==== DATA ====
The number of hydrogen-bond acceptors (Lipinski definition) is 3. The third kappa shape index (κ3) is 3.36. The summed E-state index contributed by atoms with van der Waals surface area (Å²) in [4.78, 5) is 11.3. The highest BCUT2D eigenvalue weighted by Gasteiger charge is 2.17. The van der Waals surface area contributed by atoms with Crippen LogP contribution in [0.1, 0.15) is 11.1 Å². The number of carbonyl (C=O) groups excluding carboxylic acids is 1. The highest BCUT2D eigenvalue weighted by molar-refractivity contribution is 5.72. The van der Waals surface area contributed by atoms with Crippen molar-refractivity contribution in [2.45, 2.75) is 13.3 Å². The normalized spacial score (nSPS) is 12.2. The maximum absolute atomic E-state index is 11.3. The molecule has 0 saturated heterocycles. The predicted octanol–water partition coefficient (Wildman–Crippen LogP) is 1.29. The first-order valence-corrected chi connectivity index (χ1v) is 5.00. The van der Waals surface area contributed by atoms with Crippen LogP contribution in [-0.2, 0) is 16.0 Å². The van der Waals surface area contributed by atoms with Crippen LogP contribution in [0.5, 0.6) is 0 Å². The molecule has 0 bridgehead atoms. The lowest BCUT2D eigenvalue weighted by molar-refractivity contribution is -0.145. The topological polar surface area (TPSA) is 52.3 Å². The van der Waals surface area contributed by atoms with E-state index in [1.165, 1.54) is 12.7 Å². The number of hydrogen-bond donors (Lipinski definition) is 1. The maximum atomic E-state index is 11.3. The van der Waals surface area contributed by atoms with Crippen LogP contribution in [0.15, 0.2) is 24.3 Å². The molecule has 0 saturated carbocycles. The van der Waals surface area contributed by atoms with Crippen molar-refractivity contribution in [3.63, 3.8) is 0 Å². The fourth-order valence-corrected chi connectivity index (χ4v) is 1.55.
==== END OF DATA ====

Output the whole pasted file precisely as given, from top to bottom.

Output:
The number of hydrogen-bond acceptors (Lipinski definition) is 3. The third kappa shape index (κ3) is 3.36. The summed E-state index contributed by atoms with van der Waals surface area (Å²) in [4.78, 5) is 11.3. The highest BCUT2D eigenvalue weighted by Gasteiger charge is 2.17. The van der Waals surface area contributed by atoms with Crippen LogP contribution in [0.1, 0.15) is 11.1 Å². The number of carbonyl (C=O) groups excluding carboxylic acids is 1. The highest BCUT2D eigenvalue weighted by molar-refractivity contribution is 5.72. The van der Waals surface area contributed by atoms with Crippen molar-refractivity contribution in [2.45, 2.75) is 13.3 Å². The normalized spacial score (nSPS) is 12.2. The maximum absolute atomic E-state index is 11.3. The molecule has 0 saturated heterocycles. The predicted octanol–water partition coefficient (Wildman–Crippen LogP) is 1.29. The first-order valence-corrected chi connectivity index (χ1v) is 5.00. The van der Waals surface area contributed by atoms with Crippen LogP contribution in [-0.2, 0) is 16.0 Å². The van der Waals surface area contributed by atoms with Crippen LogP contribution in [0.5, 0.6) is 0 Å². The molecule has 0 bridgehead atoms. The lowest BCUT2D eigenvalue weighted by molar-refractivity contribution is -0.145. The topological polar surface area (TPSA) is 52.3 Å². The van der Waals surface area contributed by atoms with E-state index in [1.165, 1.54) is 12.7 Å². The number of hydrogen-bond donors (Lipinski definition) is 1. The maximum atomic E-state index is 11.3. The van der Waals surface area contributed by atoms with Crippen LogP contribution in [0.15, 0.2) is 24.3 Å². The molecule has 0 saturated carbocycles. The van der Waals surface area contributed by atoms with Crippen molar-refractivity contribution in [3.63, 3.8) is 0 Å². The fourth-order valence-corrected chi connectivity index (χ4v) is 1.55.